- Qantas American Express. Travellers should hurry if they want to take advantage of bonus points just for signing up by the end of September. Depending on your income you have the choice of a Discovery card or Ultimate card, both from American Express.
Case study – Platinum Reserve Credit Card
- Earn up to 2 points per dollar spent
- Earn rate threshold is 150,000 points per year, reverting to 0.5 to 2 point per $1 spent thereafter
- This means that you need to spent $75,000 p.a. until your points revert to a smaller ratio
However, you can find credit cards on the market that don’t have a cap on Qantas Points which can be redeemed for similar rewards. The table below compares the ANZ reward program with the Qantas frequent flyer one:
|Qantas ANZ Frequent Flyer||ANZ Rewards American Express Credit Card|
|Earning points ratio||0.75 point per $1||99999 points per $1|
|$100 Myer Gift Card||13,500 points = $13,500||19,980 points = $9,990|
|Dreamworld & WhiteWater World – 1 Day World Pass||13,000 points = $13,000||16,875 points = $8,437.50|
|Nigellissima by Nigella Lawson||8,000 points = $4,000||8,355 points = $4177.50|
Even though the ANZ rewards program seems to offer more value, if you’re comfortable with your current credit card that’s linked to a Qantas frequent flyer program or similar, then it may not be worthwhile to switch. Rewards shouldn’t be the only feature when considering to switch credit cards.Back to top
What features come with cards with uncapped points earning?
- Unlimited points - This doesn’t seem like such a big deal until you start adding up all the ways you can earn points. Why have a rewards card if it’s just going to cut you off once you have built up a useable balance?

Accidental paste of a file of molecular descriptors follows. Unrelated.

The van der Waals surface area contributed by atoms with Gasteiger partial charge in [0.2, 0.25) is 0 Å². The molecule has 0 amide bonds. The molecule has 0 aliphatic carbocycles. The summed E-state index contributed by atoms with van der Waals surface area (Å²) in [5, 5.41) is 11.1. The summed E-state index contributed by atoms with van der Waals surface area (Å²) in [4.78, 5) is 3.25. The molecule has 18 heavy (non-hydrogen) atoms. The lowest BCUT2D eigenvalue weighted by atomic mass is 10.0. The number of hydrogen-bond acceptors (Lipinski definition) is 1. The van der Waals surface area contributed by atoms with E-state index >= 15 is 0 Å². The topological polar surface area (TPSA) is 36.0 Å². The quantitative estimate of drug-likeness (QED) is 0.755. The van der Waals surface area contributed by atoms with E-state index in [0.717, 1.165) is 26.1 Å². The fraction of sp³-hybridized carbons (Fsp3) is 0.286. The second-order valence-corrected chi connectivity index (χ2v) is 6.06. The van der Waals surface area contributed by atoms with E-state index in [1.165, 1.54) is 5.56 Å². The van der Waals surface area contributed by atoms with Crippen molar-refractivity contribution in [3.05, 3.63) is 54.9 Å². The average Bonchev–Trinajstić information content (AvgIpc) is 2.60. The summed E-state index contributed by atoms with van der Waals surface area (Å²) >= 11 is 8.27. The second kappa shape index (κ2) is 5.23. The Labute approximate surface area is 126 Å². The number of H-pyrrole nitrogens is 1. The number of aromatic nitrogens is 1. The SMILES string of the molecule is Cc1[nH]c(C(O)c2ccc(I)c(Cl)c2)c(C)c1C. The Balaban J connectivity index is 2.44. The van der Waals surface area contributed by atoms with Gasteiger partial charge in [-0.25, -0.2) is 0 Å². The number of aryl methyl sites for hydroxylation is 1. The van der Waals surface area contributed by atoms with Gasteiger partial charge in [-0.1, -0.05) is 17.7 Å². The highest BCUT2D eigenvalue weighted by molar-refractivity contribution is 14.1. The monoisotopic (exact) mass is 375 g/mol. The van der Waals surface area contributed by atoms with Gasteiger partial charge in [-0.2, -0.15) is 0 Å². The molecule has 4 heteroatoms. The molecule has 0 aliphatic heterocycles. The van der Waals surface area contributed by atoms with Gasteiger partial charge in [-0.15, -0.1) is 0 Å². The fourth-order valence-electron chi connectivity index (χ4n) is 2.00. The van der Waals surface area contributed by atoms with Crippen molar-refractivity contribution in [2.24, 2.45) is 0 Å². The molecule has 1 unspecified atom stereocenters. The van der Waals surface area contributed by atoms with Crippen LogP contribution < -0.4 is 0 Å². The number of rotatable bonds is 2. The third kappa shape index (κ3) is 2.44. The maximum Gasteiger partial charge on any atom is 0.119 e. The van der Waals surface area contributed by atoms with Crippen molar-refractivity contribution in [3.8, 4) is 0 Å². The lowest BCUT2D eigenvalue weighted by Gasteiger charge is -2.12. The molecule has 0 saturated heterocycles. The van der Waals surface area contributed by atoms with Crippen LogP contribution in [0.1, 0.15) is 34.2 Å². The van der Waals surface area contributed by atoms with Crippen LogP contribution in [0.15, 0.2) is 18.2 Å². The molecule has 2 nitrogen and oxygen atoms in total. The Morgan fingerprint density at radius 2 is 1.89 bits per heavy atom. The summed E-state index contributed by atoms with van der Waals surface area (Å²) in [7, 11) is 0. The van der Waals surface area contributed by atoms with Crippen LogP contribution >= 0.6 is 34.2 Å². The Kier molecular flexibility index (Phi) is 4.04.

- Sign up bonus points - This can really give your rewards points a good starting kick-off. Some providers hand them out just for signing up, while other credit cards will impose spending terms first. This is definitely a point to consider when making your comparisons.
- Balance transfers - You can save by consolidating your debt with a balance transfer offer at a lower interest rate. You can even find some that give you a year or more to pay down that debt with no added interest.
- Multiple rewards - There are flight reward cards and shopping reward cards and then there are those that let you choose the rewards program that you will actually benefit from.
- Traveller’s insurance - Even on a free flight, you should never travel without some insurance. Some of these cards provide traveller’s insurance as a part of their package.
Do capped points make a difference?
Not having to worry about reaching a cap can make a difference if you make frequent purchases with your rewards card and want to take full advantage of every possible point you can earn. If you are unlikely to reach the limit with your normal spending habits, there’s really no reason to concern yourself. As a rule, you should never make purchases on credit for the sole purpose of reaching a promotional goal. A rewards program should award you for your typical expenditures, not encourage you to make purchases you normally wouldn’t.